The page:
When you're an accidental entrepreneur (and by that I mean, no MBA, no legitimate road map telling you to do this now and follow this protocol), no one teaches you how to hire others, how to manage a staff and how to delegate and supervise. You learn it on the fly – sometimes to your detriment and sometimes to everyone's success.
We are truly a team now. My company is so much more than it was when I hung out my shingle five years ago. There is more at stake, more investment, and a familial feeling. When Michael generates a gorgeous eight-page booklet for a client, I feel like a proud mamma watching my chick take wing. When Ingrid makes contact with a new-to-us member of the media and expertly, artfully weaves a nascent relationship into something really nice, I feel like walking on clouds.
And when someone sends an email with misspelled words or repeating something I've already said, I remind myself to teach with kindness.
Here's what I've learned thus far as I've stumbled into the world of finding, and nurturing, local talent.
1. It is really hard to find the good ones. I interviewed nearly 18 people for Ingrid's position over the course of four months. I posted ads in several places, fielded calls and emails, turned people away for misspellings on resumes, inability to make time to meet with me, or just inappropriate behavior in some way (beware of what you put on Facebook!). Everyone thinks there are no jobs in Michigan. That is entirely not true. There are jobs; there just isn't always incredible talent to fill them with.
2. When you find the good ones, take care of them. I feel protective of my team, in part because they are giving me their heart and soul, and in part because I realize the responsibility of employing someone. That doesn't mean I excuse bad behavior – but I don't see much of it anyway because when you treat someone with appreciation and kindness, it comes back at you.
3. Don't forget, business is business. I hired a bunch of placeholders before I found my true team because I needed the help. When someone cries over an email that has no harshness behind it, or gets passive aggressive because they're not really loving the work they're doing, it's just too bad. It's not personal. It's business.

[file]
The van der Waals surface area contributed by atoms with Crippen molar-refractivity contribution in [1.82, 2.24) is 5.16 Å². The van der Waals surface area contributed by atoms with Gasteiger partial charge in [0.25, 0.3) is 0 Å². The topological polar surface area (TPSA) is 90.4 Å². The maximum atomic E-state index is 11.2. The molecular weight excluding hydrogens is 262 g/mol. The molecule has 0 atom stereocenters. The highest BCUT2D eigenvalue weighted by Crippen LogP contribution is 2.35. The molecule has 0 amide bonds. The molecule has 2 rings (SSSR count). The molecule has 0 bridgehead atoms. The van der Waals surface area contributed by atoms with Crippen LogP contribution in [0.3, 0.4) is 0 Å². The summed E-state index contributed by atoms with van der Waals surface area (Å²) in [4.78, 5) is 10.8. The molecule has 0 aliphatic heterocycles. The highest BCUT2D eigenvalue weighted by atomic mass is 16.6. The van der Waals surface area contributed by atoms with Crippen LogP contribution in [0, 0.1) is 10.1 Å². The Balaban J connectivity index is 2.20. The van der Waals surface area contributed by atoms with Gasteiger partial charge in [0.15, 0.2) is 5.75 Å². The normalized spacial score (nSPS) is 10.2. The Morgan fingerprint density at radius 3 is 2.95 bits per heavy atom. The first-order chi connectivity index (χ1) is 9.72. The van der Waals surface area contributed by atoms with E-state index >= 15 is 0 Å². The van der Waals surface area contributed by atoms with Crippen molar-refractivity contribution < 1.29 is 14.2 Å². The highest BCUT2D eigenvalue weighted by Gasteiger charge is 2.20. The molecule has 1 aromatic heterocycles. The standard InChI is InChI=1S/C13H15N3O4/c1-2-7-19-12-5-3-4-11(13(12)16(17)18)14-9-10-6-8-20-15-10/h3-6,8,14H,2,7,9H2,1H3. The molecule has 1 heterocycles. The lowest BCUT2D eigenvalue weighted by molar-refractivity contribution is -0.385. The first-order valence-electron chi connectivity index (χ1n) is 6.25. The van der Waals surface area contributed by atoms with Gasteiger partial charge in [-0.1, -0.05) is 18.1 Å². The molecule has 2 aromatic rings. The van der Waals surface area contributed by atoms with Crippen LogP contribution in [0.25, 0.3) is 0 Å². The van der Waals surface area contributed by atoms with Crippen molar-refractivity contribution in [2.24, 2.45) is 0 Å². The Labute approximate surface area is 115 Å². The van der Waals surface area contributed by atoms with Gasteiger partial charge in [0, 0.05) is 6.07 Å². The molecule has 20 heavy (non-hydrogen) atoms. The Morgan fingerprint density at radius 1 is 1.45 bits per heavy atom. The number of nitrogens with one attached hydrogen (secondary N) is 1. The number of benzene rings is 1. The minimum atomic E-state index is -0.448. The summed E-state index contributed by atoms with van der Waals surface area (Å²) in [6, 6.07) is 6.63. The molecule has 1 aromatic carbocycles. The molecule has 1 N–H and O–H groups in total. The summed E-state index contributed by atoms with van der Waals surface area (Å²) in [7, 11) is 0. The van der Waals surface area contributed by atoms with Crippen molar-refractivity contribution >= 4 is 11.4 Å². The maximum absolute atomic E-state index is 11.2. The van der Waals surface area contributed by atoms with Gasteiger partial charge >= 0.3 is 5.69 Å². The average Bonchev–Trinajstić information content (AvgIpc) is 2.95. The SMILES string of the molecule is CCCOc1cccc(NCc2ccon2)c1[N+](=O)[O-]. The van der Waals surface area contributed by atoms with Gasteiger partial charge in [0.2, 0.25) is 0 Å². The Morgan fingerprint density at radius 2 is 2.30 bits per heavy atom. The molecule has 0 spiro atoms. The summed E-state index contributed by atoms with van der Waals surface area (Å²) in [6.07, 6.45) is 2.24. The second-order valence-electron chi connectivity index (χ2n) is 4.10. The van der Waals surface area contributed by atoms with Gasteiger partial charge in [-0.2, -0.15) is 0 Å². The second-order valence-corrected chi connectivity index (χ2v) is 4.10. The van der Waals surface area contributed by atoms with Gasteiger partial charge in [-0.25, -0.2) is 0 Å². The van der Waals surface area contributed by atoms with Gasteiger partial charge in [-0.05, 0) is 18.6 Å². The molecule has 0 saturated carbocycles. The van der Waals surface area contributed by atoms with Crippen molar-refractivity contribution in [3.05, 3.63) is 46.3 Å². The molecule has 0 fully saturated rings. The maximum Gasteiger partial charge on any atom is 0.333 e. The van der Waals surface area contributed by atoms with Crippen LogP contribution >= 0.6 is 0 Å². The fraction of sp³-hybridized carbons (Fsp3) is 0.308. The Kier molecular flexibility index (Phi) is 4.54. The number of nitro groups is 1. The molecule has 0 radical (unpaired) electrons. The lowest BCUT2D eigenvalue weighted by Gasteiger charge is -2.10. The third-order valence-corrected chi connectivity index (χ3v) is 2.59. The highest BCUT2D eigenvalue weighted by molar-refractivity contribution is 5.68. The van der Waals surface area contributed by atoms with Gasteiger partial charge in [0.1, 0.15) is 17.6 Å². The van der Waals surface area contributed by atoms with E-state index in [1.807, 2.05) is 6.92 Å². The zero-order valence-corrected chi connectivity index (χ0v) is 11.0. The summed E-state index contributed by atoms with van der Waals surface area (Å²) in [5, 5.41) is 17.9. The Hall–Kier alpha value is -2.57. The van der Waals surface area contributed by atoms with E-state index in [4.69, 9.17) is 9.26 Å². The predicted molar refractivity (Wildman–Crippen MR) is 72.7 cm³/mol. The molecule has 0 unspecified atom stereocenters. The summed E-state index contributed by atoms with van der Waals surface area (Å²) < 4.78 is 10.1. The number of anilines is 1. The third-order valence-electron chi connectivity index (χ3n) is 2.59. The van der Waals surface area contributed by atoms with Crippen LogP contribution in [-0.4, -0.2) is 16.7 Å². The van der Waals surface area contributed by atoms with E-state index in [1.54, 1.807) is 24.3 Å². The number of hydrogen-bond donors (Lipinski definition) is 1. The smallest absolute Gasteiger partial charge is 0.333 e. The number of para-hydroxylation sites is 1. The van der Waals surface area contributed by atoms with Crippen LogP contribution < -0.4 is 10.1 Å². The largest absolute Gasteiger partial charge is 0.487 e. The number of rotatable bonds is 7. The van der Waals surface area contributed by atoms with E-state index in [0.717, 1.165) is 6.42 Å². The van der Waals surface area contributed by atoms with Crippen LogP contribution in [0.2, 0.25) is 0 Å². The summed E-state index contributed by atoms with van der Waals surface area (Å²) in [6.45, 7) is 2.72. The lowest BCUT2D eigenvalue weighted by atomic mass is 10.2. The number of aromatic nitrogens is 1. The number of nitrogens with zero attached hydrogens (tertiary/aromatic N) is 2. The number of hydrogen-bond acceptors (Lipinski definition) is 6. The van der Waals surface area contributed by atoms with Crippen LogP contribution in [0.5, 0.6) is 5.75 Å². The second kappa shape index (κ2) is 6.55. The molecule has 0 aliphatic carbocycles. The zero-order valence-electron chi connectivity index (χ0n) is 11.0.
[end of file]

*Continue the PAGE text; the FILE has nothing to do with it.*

4. Build in rewards. As the business grows, I want every member of my team to feel it in increased pay and benefits. It's only right. I establish a work ethic in my company that nurtures, encourages and rewards.
5. Hire only people who are 100% on board. I've tried out people who were just looking for a job. I don't care what industry you're in – if it's just a job, there is no loyalty, no teamwork, no longevity. Explain exactly what to expect and check in regularly to make sure everyone is on the same page.
6. Create a company protocol and mission. This summer, I wrote a 32-page employee handbook that outlines all protocols, policies and expectations for everyone in my company. I included a huge section about vision statements and mandated that every employee write their personal career vision as well as their vision for their job at Your People. And I pledged to do the same – for the company as well as for each position. That way we are articulating our goals and expectations and have a way to measure growth and accomplishment.
7. Have fun. I love going to work every single day. I feel lucky to do what I do. I thank people regularly and show gratitude. I communicate my mission and vision to my team constantly and make sure they're happy with their work. We spend so much of our lives working, it might as well be fun, right?